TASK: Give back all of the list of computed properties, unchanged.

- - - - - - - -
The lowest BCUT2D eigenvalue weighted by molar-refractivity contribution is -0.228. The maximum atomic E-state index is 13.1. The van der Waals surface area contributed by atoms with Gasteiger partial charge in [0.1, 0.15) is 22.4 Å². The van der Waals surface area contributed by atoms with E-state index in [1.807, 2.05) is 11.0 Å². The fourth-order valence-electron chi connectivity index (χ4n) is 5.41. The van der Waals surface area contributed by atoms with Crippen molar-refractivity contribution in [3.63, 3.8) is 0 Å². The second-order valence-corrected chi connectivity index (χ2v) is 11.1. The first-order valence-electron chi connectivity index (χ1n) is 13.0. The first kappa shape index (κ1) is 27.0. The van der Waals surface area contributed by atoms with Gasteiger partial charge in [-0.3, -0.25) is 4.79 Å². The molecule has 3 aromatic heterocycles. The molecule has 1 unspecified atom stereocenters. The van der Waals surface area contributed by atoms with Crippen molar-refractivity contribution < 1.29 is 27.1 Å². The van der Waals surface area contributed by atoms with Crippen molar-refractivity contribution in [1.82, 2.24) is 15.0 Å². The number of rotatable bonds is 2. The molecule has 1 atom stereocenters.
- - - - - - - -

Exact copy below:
The lowest BCUT2D eigenvalue weighted by molar-refractivity contribution is -0.228. The maximum atomic E-state index is 13.1. The van der Waals surface area contributed by atoms with Gasteiger partial charge in [0.1, 0.15) is 22.4 Å². The van der Waals surface area contributed by atoms with E-state index in [1.807, 2.05) is 11.0 Å². The fourth-order valence-electron chi connectivity index (χ4n) is 5.41. The van der Waals surface area contributed by atoms with Crippen molar-refractivity contribution in [3.63, 3.8) is 0 Å². The second-order valence-corrected chi connectivity index (χ2v) is 11.1. The first-order valence-electron chi connectivity index (χ1n) is 13.0. The first kappa shape index (κ1) is 27.0. The van der Waals surface area contributed by atoms with Gasteiger partial charge in [-0.3, -0.25) is 4.79 Å². The molecule has 3 aromatic heterocycles. The molecule has 1 unspecified atom stereocenters. The van der Waals surface area contributed by atoms with Crippen molar-refractivity contribution < 1.29 is 27.1 Å². The van der Waals surface area contributed by atoms with Crippen molar-refractivity contribution in [1.82, 2.24) is 15.0 Å². The number of rotatable bonds is 2. The molecule has 1 atom stereocenters.